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This site is a guide to the Ocean State’s history, culture, and quirks. Here you will find articles on much of what makes Rhode Island Rhode Island. Continued…

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Events Calendar

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July 1

*Lobster Boil and Sunset Sail, Goat Island, Newport

*Wednesday Walk-Around: A Guided Tour of Blithewold, Bristol

*Rhode Island Great Outdoors Pursuit, Cranston

*Hermit Crab Races, Misquamicut, Westerly

*Farmhouse Storytime, Bristol

July 2

*Concert Under the Elms, Providence

July 3

*Bristol 4th of July Fireworks Display, Bristol

*3rd of July Celebration on the HMM Waterfront, Bristol

*Block Island Fireworks, Block Island

*Public Clambake, Middletown

*More events

July 1st in Rhode Island history


*Jemima Wilkinson, the first American woman to found a new religion, the Universal Friends, dies near Penn Yan, New York.


*A portion of Cranston is reunited with Providence, from which it was taken in 1754.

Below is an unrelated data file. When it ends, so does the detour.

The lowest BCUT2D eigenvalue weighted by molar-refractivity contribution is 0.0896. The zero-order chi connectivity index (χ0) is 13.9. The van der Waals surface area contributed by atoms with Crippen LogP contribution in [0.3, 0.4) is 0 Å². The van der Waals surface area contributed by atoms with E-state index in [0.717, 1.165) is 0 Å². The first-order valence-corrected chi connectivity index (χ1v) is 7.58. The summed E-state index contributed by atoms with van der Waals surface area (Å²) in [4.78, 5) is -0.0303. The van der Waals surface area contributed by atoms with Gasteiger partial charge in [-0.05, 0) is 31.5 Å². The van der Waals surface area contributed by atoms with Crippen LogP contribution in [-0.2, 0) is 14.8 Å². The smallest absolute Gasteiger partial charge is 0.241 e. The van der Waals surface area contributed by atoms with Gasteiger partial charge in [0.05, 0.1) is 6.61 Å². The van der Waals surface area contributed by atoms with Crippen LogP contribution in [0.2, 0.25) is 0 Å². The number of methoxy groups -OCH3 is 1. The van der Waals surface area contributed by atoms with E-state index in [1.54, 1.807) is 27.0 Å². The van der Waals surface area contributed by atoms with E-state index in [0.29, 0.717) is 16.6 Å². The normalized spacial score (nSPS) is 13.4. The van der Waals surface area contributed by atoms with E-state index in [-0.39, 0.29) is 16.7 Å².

*Women begin registering as voters for Presidential Electors for the first time, in accordance with the provisions of Chapter 1507 of the Public Laws, January Session, 1917.


*The State Sales and Use tax law becomes operative, with a 1% tax on purchases from 25 cents to $1.39 and an additional penny tax on each additional dollar.


*A new $250,000 airport officially opens on Block Island.


*Rhode Island becomes the first state in the United States to offer its senior citizens free bus rides from 10am to 3pm daily.


*100,000 spectators in Newport witness the Tall Ships cruise to sea, climaxing a six-day gala unprecedented in Rhode Island history.


*Rosa Parks, the black woman who 29 years earlier helped kick off the Civil Rights movement when she boarded a bus in Alabama and refused to give up her seat to a white man, rides a bus through South Providence in an effort to help the community overcome its blight.


*The Tall Ships sail out of Newport with an estimated crowd of 250,000 looking on. The Sloop Providence leads the Parade of Sail.


*The Hopkinton town government, except for the clerk's office and police department, shuts down after residents refuse to approve the 1996-97 budget.


*Today, for the first time in fifty-one years, Rhode Island auto dealers are legally allowed to open for business on a Sunday. In June lawmakers overturned a 1956 law that banned auto sales on the Sabbath.

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